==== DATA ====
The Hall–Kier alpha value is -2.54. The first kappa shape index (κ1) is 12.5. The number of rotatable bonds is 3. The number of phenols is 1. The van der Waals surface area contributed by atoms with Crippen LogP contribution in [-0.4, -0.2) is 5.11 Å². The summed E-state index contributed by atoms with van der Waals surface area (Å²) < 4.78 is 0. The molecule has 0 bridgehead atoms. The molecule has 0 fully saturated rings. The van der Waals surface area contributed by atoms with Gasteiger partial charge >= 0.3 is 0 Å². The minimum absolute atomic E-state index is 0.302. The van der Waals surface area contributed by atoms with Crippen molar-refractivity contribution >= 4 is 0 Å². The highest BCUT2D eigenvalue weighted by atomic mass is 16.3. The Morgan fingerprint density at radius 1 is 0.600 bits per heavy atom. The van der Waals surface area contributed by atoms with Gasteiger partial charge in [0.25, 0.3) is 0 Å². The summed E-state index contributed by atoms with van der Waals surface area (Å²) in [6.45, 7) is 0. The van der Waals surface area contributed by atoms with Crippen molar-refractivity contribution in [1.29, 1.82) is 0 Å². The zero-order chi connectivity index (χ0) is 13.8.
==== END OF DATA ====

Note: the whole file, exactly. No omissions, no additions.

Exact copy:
The Hall–Kier alpha value is -2.54. The first kappa shape index (κ1) is 12.5. The number of rotatable bonds is 3. The number of phenols is 1. The van der Waals surface area contributed by atoms with Crippen LogP contribution in [-0.4, -0.2) is 5.11 Å². The summed E-state index contributed by atoms with van der Waals surface area (Å²) < 4.78 is 0. The molecule has 0 bridgehead atoms. The molecule has 0 fully saturated rings. The van der Waals surface area contributed by atoms with Gasteiger partial charge >= 0.3 is 0 Å². The minimum absolute atomic E-state index is 0.302. The van der Waals surface area contributed by atoms with Crippen molar-refractivity contribution >= 4 is 0 Å². The highest BCUT2D eigenvalue weighted by atomic mass is 16.3. The Morgan fingerprint density at radius 1 is 0.600 bits per heavy atom. The van der Waals surface area contributed by atoms with Gasteiger partial charge in [0.25, 0.3) is 0 Å². The summed E-state index contributed by atoms with van der Waals surface area (Å²) in [6.45, 7) is 0. The van der Waals surface area contributed by atoms with Crippen molar-refractivity contribution in [1.29, 1.82) is 0 Å². The zero-order chi connectivity index (χ0) is 13.8.